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March 22, 2006

Cochlear Implant Opens Up Queens Boy's World

From: Western Queens Gazette, NY - Mar 22, 2006

Jeremy Michaels is a straight-A student at Queens Lutheran School. Last quarter, he made

Principal's List and is preparing

for high school. He hopes to attend either Stuyvesant or Bronx Science, two of the city's most prestigious and academically demanding secondary schools, and wants to become a scientist. Meanwhile, he plays with his younger sister, Jennifer, and the Michaels family's recently adopted dog, King and does all the other things a normal 13-year-old boy does.

Jeremy isn't much different from other youngsters in his academic performance or his aspirations. But Jeremy differs in one very important way from his classmates- he is profoundly deaf. Thanks to Dr. Simon Parisier of New York Eye and Ear Infirmary, however, Jeremy doesn't notice the difference-and neither does anyone else.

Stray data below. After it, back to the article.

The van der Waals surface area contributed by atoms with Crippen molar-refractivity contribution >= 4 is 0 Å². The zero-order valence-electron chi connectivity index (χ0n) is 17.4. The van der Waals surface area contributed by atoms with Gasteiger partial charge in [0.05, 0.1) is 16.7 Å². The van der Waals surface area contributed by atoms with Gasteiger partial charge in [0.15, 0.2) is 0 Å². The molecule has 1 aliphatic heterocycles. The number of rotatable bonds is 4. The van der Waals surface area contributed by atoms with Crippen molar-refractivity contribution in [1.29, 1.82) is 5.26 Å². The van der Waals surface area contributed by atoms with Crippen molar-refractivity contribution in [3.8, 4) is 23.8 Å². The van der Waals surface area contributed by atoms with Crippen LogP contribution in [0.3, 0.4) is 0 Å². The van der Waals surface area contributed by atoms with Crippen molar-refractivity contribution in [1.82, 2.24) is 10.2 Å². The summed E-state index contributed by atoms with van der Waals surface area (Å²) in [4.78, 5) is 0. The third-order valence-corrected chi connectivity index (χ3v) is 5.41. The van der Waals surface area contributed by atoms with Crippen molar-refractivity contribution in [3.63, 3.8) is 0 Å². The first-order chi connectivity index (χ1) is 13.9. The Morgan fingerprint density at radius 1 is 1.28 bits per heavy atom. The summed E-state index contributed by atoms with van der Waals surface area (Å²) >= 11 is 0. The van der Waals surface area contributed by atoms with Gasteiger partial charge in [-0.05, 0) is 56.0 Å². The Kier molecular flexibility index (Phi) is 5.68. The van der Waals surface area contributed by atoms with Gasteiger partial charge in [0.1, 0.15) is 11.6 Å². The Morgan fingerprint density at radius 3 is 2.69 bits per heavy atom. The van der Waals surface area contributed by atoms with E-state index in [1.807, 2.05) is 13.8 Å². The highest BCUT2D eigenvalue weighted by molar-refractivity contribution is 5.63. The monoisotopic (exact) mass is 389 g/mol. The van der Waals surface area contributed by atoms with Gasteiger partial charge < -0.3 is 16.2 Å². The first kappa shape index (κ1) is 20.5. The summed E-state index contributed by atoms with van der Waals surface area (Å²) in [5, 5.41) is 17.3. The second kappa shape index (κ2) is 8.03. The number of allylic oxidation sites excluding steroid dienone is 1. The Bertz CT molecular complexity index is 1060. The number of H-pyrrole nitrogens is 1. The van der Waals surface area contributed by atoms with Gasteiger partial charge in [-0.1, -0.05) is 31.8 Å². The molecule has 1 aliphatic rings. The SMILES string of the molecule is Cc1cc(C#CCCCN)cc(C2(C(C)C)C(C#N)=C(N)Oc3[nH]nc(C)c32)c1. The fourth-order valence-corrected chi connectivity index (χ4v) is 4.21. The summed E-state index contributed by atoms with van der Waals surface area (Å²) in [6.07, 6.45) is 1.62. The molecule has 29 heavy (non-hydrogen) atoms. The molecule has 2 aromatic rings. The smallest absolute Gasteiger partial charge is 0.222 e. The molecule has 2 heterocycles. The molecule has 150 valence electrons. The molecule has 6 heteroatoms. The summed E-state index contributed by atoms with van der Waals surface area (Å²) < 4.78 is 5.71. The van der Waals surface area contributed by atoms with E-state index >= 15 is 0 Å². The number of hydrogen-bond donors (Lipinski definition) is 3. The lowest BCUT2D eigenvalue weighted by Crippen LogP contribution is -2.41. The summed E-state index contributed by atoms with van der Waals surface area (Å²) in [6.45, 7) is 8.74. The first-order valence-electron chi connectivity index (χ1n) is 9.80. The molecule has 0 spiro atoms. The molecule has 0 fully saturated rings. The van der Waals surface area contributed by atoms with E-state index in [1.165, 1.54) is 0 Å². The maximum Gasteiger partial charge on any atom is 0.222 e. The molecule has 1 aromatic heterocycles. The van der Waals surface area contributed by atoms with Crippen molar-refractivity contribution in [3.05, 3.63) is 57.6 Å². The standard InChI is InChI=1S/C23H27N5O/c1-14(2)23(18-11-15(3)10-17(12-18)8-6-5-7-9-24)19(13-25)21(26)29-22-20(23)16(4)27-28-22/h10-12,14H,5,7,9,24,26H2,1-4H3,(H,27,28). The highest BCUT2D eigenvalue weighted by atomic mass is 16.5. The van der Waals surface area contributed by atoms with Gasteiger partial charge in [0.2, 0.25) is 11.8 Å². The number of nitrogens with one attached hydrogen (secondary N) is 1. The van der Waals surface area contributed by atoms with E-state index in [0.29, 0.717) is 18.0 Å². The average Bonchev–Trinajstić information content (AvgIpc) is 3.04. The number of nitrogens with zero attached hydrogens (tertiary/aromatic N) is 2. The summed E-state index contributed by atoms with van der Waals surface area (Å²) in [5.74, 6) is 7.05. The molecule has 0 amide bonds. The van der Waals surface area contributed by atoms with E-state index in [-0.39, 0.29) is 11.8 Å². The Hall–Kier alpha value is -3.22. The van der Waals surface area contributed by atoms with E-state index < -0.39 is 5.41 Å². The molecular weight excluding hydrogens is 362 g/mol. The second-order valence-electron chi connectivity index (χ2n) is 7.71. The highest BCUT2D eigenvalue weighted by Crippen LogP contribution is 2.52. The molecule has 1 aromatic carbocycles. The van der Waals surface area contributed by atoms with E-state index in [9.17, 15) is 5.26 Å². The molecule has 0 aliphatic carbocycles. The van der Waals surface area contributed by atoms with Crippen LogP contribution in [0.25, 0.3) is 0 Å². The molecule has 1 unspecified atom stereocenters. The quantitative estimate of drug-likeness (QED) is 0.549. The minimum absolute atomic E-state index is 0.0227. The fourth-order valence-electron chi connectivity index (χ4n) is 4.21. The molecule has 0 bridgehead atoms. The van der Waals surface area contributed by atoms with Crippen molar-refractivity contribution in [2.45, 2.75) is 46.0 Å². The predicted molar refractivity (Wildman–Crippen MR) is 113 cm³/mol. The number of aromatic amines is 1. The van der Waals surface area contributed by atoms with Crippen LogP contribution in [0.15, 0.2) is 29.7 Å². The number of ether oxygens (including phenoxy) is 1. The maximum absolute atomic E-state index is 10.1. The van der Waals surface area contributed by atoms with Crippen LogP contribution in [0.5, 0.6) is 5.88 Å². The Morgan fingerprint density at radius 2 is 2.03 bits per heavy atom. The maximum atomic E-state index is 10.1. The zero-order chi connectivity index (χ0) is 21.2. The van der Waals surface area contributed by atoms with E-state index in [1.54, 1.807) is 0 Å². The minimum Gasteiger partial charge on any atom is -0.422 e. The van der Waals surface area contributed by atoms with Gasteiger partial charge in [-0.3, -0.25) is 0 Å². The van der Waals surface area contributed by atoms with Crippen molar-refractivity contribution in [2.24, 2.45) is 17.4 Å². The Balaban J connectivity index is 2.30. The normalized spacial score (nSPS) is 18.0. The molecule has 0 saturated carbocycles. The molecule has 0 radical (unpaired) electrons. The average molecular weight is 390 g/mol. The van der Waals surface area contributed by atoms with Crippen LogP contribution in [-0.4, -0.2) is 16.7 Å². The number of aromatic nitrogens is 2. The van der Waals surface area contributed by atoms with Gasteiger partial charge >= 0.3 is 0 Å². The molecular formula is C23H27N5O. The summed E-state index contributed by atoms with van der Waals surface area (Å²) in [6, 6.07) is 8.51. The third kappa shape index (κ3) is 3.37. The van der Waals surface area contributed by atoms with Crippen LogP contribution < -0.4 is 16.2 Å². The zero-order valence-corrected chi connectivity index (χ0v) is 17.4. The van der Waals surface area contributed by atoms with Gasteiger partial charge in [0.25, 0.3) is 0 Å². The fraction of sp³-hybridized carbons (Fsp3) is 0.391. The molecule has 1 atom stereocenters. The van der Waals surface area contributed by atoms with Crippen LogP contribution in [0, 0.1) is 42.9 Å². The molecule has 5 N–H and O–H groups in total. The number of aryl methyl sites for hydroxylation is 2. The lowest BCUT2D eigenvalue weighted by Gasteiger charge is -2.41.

Jeremy's hearing loss was suspected while he was still in utero, his mother, Barbara, reports, and he was officially diagnosed at nine weeks of age. Parisier performed a cochlear implant procedure when Jeremy was two years old, and Jeremy was mainstreamed as soon as he entered school. "He's completely oral, does not use sign language and he hears everything," Barbara Michaels reports.

Besides his work at Manhattan Eye and Ear Infirmary, Parisier and his wife, Elaine, founded the Children's Hearing Institute in 1983 to provide funding for research, educational support and other programs related to the restoration of hearing for infants and children with hearing loss or profound deafness. Parisier and his wife have adopted a "whole child" approach, resulting in comprehensive evaluations and optimal educational placement, as well as continuing support in the child's school setting. They also conduct research related to causes of deafness that ultimately can benefit people of all ages.

For more information, contact The Children's Hearing Institute, 310 East 14th St., New York, NY 10003; 212-614-8380, or visit

© 2006 Western Queens Gazette